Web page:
Tesla CEO Elon Musk should not be found in contempt of court because he has complied with the terms of a securities fraud settlement, his attorneys wrote in documents filed Monday night with the U.S. District Court in Manhattan.
Musk’s lawyers wrote that a Feb. 19 tweet merely restated prior disclosures on electric car production volumes. They wrote that the tweet after the markets closed did not reveal material information, nor did it alter the mix of data available to investors.
U.S. District Judge Alison Nathan ordered Musk to respond to a motion for contempt filed by the Securities and Exchange Commission. The agency alleges the Feb. 19 tweet was inaccurate and violated a requirement for tweets that could influence Tesla’s stock price to be approved by a company lawyer.
Musk’s 13-word Feb. 19 tweet said that Tesla would produce around 500,000 vehicles this year, but it wasn’t approved by the company’s disclosure counsel, the SEC said in court records.
The lawyer quickly realized it and summoned Musk to the company’s Fremont, California, factory to help write a correction four hours later. The company would make vehicles at a rate of 500,000 per year, but it wouldn’t produce a half-million in 2019.
The response by lead Musk attorney John C. Hueston of Newport Beach, California, also said that the settlement allows Musk “reasonable discretion” to determine if his communications would require the lawyer’s approval. In the case of the Feb. 19 tweet, Musk determined that it did not.
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Musk, the document stated, has diligently complied with the court-approved settlement, dramatically reducing his activity on Twitter. Even though in his view there was no need to do it, Musk posted a clarification to the tweet after speaking with the Twitter baby-sitter, called the “disclosure counsel,” the paperwork said.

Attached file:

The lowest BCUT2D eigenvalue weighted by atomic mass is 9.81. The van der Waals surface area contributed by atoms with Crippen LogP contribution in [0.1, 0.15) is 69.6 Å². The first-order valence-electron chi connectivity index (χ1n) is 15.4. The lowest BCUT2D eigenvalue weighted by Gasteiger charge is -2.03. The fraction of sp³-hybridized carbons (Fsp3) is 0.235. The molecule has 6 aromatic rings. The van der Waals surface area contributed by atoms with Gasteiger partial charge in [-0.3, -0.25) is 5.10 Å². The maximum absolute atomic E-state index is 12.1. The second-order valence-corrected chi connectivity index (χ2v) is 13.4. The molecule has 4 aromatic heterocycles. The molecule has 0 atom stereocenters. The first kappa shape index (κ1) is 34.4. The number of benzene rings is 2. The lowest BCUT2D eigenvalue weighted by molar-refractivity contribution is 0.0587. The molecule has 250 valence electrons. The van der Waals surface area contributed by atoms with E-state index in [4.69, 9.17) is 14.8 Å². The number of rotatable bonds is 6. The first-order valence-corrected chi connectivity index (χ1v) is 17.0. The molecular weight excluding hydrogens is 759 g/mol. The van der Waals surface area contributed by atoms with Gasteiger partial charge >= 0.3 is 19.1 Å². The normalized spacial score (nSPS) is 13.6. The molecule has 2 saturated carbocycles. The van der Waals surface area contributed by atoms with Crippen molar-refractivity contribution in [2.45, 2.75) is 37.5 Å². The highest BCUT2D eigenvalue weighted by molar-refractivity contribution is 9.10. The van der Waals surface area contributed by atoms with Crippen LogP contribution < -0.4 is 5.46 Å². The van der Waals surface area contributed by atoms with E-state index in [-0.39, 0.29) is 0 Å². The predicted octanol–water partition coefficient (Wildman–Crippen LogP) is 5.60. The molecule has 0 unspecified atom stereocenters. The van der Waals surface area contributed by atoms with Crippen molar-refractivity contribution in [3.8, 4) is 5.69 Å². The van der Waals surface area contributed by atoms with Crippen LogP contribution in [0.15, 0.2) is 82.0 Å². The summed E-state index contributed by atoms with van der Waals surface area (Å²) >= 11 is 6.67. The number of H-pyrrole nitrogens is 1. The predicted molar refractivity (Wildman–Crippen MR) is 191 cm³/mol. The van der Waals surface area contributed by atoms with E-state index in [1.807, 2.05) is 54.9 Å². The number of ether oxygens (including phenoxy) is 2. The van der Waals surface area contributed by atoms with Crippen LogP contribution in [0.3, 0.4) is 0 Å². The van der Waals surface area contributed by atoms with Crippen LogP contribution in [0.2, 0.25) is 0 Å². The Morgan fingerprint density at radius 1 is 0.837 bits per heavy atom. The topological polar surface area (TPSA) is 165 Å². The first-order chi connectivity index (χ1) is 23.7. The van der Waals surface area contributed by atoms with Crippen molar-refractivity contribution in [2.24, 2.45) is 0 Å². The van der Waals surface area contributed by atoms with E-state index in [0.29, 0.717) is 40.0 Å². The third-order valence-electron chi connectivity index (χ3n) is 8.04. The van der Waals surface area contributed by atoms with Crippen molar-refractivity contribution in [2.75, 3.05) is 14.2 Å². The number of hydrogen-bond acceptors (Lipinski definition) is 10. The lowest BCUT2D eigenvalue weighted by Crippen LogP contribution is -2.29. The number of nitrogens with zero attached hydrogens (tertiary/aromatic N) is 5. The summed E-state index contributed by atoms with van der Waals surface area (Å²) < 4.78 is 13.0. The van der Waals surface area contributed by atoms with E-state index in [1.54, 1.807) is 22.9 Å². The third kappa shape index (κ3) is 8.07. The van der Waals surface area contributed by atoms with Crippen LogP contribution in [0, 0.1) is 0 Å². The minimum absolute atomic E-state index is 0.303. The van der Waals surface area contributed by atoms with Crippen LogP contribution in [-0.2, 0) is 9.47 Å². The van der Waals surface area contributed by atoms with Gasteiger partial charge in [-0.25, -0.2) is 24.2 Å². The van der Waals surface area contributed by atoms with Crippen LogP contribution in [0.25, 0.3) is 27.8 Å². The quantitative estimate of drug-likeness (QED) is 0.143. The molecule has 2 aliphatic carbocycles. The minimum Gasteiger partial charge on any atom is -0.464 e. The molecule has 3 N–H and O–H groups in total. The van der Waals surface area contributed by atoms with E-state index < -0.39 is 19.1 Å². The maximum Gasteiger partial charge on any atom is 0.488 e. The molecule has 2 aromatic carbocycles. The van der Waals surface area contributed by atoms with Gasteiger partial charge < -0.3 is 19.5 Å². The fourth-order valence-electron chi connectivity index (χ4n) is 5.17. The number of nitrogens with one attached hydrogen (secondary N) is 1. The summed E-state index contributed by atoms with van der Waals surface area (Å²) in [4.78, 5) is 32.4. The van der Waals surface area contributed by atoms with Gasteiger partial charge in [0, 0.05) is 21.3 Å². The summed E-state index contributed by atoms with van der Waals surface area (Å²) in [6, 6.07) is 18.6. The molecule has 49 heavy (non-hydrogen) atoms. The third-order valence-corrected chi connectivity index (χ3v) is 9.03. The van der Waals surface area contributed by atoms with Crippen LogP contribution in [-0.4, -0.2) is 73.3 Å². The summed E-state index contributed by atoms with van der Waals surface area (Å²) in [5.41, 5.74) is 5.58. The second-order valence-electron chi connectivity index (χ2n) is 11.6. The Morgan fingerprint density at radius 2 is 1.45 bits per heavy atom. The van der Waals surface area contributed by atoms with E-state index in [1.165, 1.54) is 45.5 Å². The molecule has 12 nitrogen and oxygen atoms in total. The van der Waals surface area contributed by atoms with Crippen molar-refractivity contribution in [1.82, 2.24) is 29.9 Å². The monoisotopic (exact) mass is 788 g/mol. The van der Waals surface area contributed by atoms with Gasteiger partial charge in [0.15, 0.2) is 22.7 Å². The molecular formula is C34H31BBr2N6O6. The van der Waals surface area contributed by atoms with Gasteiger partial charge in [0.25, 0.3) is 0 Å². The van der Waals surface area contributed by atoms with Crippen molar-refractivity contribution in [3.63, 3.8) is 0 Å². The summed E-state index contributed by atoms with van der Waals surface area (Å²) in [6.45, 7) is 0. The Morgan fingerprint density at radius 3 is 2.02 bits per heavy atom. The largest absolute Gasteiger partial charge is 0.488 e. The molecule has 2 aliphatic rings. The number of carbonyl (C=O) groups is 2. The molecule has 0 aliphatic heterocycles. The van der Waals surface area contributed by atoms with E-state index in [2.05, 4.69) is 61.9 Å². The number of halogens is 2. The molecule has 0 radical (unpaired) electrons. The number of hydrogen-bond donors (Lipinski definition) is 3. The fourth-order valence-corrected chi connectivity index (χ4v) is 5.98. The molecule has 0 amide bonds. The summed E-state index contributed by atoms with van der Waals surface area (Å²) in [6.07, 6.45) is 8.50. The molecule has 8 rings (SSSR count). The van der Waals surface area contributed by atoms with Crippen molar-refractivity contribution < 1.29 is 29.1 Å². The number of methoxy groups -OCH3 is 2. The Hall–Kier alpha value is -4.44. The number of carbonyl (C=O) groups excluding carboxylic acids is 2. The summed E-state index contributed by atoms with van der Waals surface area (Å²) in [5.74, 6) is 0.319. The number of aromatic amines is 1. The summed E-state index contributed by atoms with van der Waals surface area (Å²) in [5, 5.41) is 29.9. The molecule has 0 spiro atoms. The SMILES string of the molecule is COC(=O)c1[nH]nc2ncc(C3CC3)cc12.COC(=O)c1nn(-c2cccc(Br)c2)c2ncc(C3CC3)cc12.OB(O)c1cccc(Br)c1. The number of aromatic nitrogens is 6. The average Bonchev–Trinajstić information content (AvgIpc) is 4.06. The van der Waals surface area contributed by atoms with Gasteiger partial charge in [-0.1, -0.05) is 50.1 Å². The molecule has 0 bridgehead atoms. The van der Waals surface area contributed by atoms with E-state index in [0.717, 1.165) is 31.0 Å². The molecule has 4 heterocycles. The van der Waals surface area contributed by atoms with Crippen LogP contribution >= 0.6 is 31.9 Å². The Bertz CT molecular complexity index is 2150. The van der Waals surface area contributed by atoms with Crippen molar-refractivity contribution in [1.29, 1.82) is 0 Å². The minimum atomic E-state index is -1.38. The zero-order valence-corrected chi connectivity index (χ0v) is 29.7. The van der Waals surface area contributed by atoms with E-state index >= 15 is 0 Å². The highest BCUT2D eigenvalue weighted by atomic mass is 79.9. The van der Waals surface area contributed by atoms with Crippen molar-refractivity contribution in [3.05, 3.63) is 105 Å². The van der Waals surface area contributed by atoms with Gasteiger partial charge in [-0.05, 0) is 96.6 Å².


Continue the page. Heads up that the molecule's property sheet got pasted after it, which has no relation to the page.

The SEC’s interpretation of the order also raises serious First Amendment issues “effectively requiring Musk to seek pre-approval of any tweet that relates to Tesla,” according to the documents.
The lawyers also wrote that the SEC is seeking enforcement authority that is far broader and less clearly defined than it was granted by Congress. The contempt motion, which came after Musk criticized the agency in an interview on CBS’ “60 Minutes,” shows “concerning and unprecedented overreach on the part of the SEC,” the lawyers wrote.
Messages were left after business hours Monday seeking comment from the SEC.
It was unclear Monday night when Judge Nathan would rule on the SEC’s contempt motion, which was filed on Feb. 25.
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The October settlement stemmed from tweets by Musk in August about having the money to take the company private at $420 per share. The funding was far from secured. The settlement specified governance changes, including Musk’s ouster as board chairman, as well approval of Musk’s tweets. Musk and Tesla each paid $20-million fines for the August tweets, which Musk made from his car on the way to the airport.
At 7:15 p.m. Feb. 19, Musk tweeted “Tesla made 0 cars in 2011, but will make around 500k in 2019.” That turned out to be in error, and it wasn’t consistent with prior company disclosures. In its fourth-quarter earnings release on Jan. 30, Tesla said it was targeting annualized Model 3 output “in excess of 500,000 units” sometime between the fourth quarter of this year and second quarter of 2020.
Musk did say on a conference call that day that the company this year would make maybe 350,000 to 500,000 Model 3s, its lowest-priced car.
Legal experts say it’s unlikely that Musk will be punished severely, but the commission wants to get on the record that Musk violated the terms, to prepare for any future violations.
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The tweet was posted and corrected after U.S. markets had closed, but experts say regulators don’t care much about that because stocks are traded nearly around the clock. Tesla’s stock rose by just $1.10, or less than 1 percent, the next day.
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